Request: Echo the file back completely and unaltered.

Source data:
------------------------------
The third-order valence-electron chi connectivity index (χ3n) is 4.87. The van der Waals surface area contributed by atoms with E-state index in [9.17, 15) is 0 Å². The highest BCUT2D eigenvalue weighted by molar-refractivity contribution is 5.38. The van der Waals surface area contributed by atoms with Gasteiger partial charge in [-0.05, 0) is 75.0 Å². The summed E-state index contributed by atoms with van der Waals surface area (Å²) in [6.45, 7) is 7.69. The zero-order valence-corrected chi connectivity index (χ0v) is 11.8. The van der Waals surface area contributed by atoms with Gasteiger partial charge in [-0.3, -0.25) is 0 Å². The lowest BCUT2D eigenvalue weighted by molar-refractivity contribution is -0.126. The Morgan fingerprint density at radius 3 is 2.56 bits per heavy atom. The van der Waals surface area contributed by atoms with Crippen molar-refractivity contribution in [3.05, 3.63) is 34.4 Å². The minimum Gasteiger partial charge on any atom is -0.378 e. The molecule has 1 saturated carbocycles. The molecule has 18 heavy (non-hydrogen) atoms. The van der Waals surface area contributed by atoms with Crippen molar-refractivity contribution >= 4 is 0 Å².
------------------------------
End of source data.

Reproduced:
The third-order valence-electron chi connectivity index (χ3n) is 4.87. The van der Waals surface area contributed by atoms with E-state index in [9.17, 15) is 0 Å². The highest BCUT2D eigenvalue weighted by molar-refractivity contribution is 5.38. The van der Waals surface area contributed by atoms with Gasteiger partial charge in [-0.05, 0) is 75.0 Å². The summed E-state index contributed by atoms with van der Waals surface area (Å²) in [6.45, 7) is 7.69. The zero-order valence-corrected chi connectivity index (χ0v) is 11.8. The van der Waals surface area contributed by atoms with Gasteiger partial charge in [-0.3, -0.25) is 0 Å². The lowest BCUT2D eigenvalue weighted by molar-refractivity contribution is -0.126. The Morgan fingerprint density at radius 3 is 2.56 bits per heavy atom. The van der Waals surface area contributed by atoms with Crippen molar-refractivity contribution in [3.05, 3.63) is 34.4 Å². The minimum Gasteiger partial charge on any atom is -0.378 e. The molecule has 1 saturated carbocycles. The molecule has 18 heavy (non-hydrogen) atoms. The van der Waals surface area contributed by atoms with Crippen molar-refractivity contribution >= 4 is 0 Å².